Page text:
On the heels of a recent D.C. Court of Appeals ruling, the Nevada Supreme Court issued an opinion yesterday holding that a homeowners association (HOA) lien is a true super-priority lien that, if foreclosed upon, extinguishes a first deed of trust. This ruling will affect how residential lenders underwrite and structure their loans going forward, and it will affect the long-term servicing of residential loans.

As noted in our March 19, 2013, e-alert, HOAs were foreclosing on liens for assessments, and third parties were buying homes at the resulting foreclosure sales. Although it was generally accepted that the HOA's foreclosure extinguished the homeowner's title and interest in the home, the question of whether such foreclosure also extinguished a first deed of trust was up in the air.

In SFR Investments Pool 1, LLC. v. U.S. Bank, N.A., the Nevada Supreme Court noted that the Nevada HOA lien statute is based on the Uniform Common Interest Ownership Act of 1982, and that the court could look to the drafters' comments and the laws of other states to explain the Act. The court ultimately reasoned that a portion of an HOA lien was superior to a first deed of trust, and it rejected the first deed holder's arguments that the HOA statute only provided a payment priority.

To support its analysis, the court found that notice of an HOA foreclosure sale must be given to junior lienholders, and to senior lienholders who ask for notice. The court reasoned that a junior lienholder can simply pay off an HOA lien or establish an escrow account to pay HOA dues. These two actions, if not provided for by the lender, result in an inequity of the lender's own doing when the lender loses its first deed of trust.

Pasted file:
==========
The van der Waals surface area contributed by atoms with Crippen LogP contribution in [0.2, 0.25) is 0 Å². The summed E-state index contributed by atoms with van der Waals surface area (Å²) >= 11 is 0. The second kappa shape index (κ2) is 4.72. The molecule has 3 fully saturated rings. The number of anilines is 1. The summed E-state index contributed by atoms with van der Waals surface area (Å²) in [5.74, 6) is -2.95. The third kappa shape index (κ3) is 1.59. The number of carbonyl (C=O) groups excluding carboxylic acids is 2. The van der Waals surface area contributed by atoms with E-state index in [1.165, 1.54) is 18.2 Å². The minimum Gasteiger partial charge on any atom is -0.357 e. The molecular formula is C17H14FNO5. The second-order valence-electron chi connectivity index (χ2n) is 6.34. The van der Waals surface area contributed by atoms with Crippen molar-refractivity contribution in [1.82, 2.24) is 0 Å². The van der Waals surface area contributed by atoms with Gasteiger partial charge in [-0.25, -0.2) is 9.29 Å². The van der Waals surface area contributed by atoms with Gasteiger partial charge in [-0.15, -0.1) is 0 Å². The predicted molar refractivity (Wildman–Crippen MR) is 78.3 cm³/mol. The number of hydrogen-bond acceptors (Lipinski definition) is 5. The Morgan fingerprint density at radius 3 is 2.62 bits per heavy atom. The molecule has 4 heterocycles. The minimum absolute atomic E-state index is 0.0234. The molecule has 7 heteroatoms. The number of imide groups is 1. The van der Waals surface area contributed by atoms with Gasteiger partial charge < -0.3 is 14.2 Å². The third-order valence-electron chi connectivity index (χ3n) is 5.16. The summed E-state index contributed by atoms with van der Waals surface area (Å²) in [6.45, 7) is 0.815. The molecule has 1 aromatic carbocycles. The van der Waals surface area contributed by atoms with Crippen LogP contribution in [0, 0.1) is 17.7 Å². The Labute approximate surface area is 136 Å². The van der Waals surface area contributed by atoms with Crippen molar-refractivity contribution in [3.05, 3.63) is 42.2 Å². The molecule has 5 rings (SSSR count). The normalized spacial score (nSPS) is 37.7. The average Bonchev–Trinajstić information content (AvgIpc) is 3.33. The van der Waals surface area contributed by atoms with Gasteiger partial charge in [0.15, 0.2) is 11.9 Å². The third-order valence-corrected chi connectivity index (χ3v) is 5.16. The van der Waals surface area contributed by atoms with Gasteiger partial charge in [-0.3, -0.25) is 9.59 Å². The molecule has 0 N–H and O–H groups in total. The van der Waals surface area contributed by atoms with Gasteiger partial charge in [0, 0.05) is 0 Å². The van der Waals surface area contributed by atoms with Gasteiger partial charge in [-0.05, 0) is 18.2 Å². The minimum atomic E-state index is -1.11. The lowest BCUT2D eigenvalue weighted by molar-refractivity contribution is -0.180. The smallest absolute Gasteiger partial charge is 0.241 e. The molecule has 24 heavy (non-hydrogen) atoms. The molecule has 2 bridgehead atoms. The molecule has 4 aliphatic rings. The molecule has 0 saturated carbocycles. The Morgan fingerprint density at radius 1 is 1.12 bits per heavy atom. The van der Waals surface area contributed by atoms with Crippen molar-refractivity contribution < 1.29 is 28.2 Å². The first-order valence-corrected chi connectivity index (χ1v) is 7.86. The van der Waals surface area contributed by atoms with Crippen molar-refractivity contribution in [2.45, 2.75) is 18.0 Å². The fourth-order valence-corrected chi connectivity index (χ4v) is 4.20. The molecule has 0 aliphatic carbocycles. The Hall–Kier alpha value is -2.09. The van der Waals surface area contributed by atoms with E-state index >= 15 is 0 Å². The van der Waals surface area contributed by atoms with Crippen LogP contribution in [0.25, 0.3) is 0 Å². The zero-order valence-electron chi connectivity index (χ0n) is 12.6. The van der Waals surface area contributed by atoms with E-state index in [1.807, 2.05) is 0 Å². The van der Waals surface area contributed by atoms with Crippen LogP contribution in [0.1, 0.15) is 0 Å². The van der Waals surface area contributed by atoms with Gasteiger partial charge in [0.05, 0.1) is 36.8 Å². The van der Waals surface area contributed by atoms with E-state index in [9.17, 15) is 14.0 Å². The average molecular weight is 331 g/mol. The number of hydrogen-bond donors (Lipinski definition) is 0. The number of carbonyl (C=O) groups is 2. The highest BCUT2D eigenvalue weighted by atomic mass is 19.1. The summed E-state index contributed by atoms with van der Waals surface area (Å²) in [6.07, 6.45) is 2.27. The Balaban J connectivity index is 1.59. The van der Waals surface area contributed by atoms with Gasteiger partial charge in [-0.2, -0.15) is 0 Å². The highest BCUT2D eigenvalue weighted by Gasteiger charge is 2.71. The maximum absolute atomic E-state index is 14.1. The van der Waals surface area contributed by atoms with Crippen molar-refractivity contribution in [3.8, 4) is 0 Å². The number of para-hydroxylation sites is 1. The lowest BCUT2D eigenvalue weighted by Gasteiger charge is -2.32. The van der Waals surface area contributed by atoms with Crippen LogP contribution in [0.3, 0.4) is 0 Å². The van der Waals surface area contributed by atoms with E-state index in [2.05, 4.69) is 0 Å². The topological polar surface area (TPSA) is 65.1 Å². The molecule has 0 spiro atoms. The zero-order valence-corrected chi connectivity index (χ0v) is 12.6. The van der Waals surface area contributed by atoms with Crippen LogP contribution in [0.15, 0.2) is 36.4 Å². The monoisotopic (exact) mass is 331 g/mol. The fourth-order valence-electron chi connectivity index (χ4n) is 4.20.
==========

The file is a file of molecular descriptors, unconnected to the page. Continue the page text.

In addition, the court rejected the first deed holder's other arguments, including:  

  • That any super-priority HOA lien must be judicially foreclosed upon, as opposed to non-judicially foreclosed upon
  • That non-judicial foreclosure of an HOA lien violates due process
  • That a lender-savings clause in the HOA's conditions, covenants, and restrictions—which explicitly subordinates an HOA lien to that of a first deed of trust—is ineffective, given that the statute does not allow the HOA lien scheme to be varied

Although the opinion holds that a non-judicial foreclosure by an HOA generally extinguishes a first mortgage interest, it leaves several other issues unanswered. For example, it does not address whether an HOA foreclosure is invalid if a first deed holder attempts to pay off the underlying lien, but the HOA refuses either to provide the amount of the lien or to allow the lender to tender payment. This is a common occurrence in Nevada, with some HOAs arguing that they are either prohibited or not obligated to provide the amount of the lien. The opinion also declines to address whether an HOA foreclosure is invalid if the sale is not properly noticed by the HOA.

Finally, another unanswered question is whether an HOA foreclosure is void as commercially unreasonable if the sale price is unreasonably low. Houses sold as HOA foreclosures typically sell for a tiny fraction of the market value of the property—usually $5,000 to $10,000. If such a sale can extinguish a first deed of trust, the lender is left with an enormous unsecured debt and the homeowner is left with an enormous deficiency judgment to the lender.

While Ballard Spahr was not counsel in this particular appeal, we have been very active in litigating HOA issues. Given this recent development, the litigation and regulatory lawyers in our Mortgage Banking Group are available to assist lenders with structuring their loans to accommodate this precedent.

For more information, please contact Abran Vigil at 702.868.7523 or vigila@ballardspahr.com, or Matthew D. Lamb at 702.868.7545 or lambm@ballardspahr.com.


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This alert is a periodic publication of Ballard Spahr LLP and is intended to notify recipients of new developments in the law. It should not be construed as legal advice or legal opinion on any specific facts or circumstances. The contents are intended for general informational purposes only, and you are urged to consult your own attorney concerning your situation and specific legal questions you have.

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